- Loss of initiative or desire to participate in any activity
- Avoidance of overstimulating situations
- Feeling disconnected from yourself or your surroundings
- Strong illogical or unwarranted feelings or intuitions
- Fear or suspicion of others with little evidence
- Out of character or otherwise peculiar behaviour
Your mental health questions, answered
How do I get a mental health diagnosis?
One of the UK's leading mental health charities, Mind, note that there are three main areas that doctors investigate when it comes to potentially diagnosing mental illness:
- Your recent experiences and behaviours
- How long you've been experiencing your symptoms
- The impact your symptoms are having on your life
The NHS note that doctors' assessments may be more thorough still, covering the following:
- Physical health and wellbeing
- Financial circumstances and living arrangements
- Employment status
- Relationships with friends, family and co-workers
- Past experiences and family history of mental illness
- Issues relevant to your own safety, or the safety of others
- Whether anyone in your life depends on you
This might sound like a lot, but remember that you only have to talk about what you want to talk about, and reveal what you want to reveal. As with any health complaint, the more you can tell your doctor, the better. No matter what you do or don't reveal, the key is to be as frank and open as possible – in doing so, the doctor stands the best possible chance of providing you with a clear diagnosis.
How is mental illness treated?
The two most common forms of treatment for mental illness are talking therapies and psychiatric medication.
A lot of patients are already somewhat familiar with talking therapies, having seen them portrayed in films and TV. Be wary of these portrayals, as they often paint pictures of manipulative or overtly taxing sessions that would be deemed unethical by any care guidelines under the sun.
Cognitive behavioural therapy and person-centred therapy are two popular forms of talking therapy. The former is short-term, helping you to identify the connections you tend to make between thoughts, feelings and behaviours, then directing you to challenge the connections you naturally form. The latter is longer term, and entirely non-directive, placing patients with an empathetic, non-judgemental voice that accepts what the patient has to say without challenging or second guessing them – the theory being that the patient will naturally grow psychologically if given a healthy environment in which to do so.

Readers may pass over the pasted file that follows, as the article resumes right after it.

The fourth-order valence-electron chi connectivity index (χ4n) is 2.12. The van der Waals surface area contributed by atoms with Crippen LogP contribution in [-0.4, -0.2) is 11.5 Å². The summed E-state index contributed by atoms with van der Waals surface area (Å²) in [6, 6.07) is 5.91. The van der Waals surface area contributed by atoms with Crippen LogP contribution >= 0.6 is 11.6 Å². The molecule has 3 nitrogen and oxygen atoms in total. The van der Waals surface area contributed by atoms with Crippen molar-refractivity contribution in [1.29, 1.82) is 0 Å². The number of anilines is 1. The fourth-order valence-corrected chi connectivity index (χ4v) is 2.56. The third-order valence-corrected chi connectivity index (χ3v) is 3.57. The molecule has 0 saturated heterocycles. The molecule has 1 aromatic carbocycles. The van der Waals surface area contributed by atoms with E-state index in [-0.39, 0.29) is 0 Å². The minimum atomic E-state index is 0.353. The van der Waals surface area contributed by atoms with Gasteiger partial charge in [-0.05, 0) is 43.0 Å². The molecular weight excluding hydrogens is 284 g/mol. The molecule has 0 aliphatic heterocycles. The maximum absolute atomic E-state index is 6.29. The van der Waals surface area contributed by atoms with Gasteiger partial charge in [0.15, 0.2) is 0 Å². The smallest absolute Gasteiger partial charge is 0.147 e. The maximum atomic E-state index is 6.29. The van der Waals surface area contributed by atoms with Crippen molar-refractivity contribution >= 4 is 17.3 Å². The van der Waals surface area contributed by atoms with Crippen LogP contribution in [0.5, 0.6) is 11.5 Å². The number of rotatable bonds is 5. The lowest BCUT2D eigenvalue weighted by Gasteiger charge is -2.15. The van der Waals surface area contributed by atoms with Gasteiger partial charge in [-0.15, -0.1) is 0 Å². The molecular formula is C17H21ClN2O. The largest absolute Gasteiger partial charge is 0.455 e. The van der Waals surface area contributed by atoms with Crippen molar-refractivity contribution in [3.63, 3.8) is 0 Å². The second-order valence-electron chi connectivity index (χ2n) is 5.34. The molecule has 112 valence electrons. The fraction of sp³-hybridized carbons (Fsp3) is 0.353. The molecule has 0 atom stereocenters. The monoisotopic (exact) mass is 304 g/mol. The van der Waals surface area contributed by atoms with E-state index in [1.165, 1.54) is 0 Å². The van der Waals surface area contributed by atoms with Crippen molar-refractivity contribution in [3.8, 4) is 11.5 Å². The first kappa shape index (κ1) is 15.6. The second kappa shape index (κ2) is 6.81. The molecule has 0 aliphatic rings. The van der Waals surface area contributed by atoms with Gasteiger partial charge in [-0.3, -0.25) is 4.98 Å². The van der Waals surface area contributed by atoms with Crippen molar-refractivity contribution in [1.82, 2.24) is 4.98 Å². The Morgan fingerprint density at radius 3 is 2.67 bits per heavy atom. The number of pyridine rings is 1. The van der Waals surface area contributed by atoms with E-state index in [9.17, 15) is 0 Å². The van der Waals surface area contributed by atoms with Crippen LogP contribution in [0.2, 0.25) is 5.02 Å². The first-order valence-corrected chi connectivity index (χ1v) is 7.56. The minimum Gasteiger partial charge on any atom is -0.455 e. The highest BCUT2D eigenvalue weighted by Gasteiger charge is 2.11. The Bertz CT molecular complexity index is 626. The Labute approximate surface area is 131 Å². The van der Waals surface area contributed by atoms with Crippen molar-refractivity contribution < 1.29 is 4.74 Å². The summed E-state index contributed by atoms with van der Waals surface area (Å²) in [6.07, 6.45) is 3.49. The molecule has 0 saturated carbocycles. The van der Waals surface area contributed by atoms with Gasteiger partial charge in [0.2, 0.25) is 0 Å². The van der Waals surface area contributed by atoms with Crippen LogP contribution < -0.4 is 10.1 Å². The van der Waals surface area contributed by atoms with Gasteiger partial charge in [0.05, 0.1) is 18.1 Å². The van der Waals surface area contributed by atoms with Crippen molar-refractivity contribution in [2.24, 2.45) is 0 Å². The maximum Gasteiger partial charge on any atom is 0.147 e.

Alternatively, there are four main categories of medication that can be used to treat mental illnesss – antidepressants, anti-anxiety medication, antipsychotic medication and mood-stabilising medications. The names of each are fairly self explanatory, easing symptoms of prevalent mental health conditions. The types of medication that you are offered will depend entirely on the severity of your symptoms, and the nature of your diagnosis.
How does exercise help mental health?
Exercise has a "huge potential to enhance our [mental] wellbeing", according to the Mental Health Foundation. They add that even 10 minutes of brisk walking can make us more alert and energetic, as well as improving our overall mood. Regular exercise can be more impactful still, boosting our self esteem and reducing both stress and anxiety. Perhaps most persuasive of all is their suggestion that exercise can prevent the development of mental health problems altogether, and improve the quality of life for those already experiencing mental illness.
As for how much exercise we should do to have an impact on our mental health, the Department of Health recommends that adults should be active daily, completing 2.5 hours of moderate intensity exercise each week – averaging out at 30 minutes, five times a week. Once you start, you will feel the benefits in no time at all.